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How to Launch a Capacity-Building Program

Supplier diversity programs that work to maximize capacity benefit more than the suppliers themselves. Their impact rewards the corporations that implement them often for years to come. 

Know Your Suppliers (and Their Strengths)

Launching a successful capacity-building program begins with a close examination of existing diverse suppliers (MBEs). Targeted suppliers should demonstrate a stable performance and financial history while standing out from the crowd as thriving and active businesses. Once you know who your target MBEs are, you can then look for specific gaps in their capacity (i.e. efficiency and production) so that you can build the capacity-building program’s primary focus.

Focus on MBEs Aligned with Company Strategy

Based on an objective identification and assessment of each potential MBE participant, the next step is to select those companies that are aligned with the corporation’s strategy. This means that those suppliers that sell products or services that can feed into the company’s focus projects, those slated for roll-out within the next two years should be a top candidate for accelerated capacity building. This ensures that the company’s investment in capacity building feeds directly into its own most immediate needs making it a strategic asset to the company.

Facilitate Acquisitions and Joint Ventures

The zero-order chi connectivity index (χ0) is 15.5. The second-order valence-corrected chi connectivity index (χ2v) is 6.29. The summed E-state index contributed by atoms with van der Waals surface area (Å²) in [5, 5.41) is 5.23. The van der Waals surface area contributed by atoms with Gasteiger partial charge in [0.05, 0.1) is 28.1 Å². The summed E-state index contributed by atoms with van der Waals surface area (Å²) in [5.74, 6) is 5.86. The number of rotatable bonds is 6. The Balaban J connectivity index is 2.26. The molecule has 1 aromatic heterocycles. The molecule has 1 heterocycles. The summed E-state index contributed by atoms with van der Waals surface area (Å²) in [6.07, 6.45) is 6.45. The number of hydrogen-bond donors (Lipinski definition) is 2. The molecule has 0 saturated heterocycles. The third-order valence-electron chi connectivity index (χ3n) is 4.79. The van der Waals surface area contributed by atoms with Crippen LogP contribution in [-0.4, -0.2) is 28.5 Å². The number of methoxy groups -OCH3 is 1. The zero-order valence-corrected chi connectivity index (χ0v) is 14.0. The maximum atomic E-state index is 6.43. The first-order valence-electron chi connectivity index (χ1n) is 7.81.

Once targeted MBEs are identified, the next step is to align these diverse suppliers with larger and/or prime suppliers.  These introductions should be focused on companies that complement one another’s services, gaps, or are primed to impact the same focus area for the company.  Through these introductions, suppliers can realize joint ventures and acquisitions that expand their range of contacts and, in time, their business’s reach and revenue.

Empower Others to Nominate MBEs

As a corporation’s capacity-building program takes off, continuing its success goes beyond the supplier diversity lead.  A successful program actively encourages internal partners (i.e. buyers, executives) to nominate the most viable MBE candidates. As company stakeholders, they are in the ideal position to also identify those MBEs that can be instrumental to the company’s needs.  

Collaborate With Industry Leaders

Finally, every capacity-building program can profit from the insight and expertise of veteran MBE industry groups like the National Minority Supplier Development Council (NMSDC) whose mission centers on developing the resources and scope of minority-owned businesses. Reaching out to industry experts allows corporations launching capacity-building programs to make contact with new potential vendors or other corporations that have successfully launched similar programs.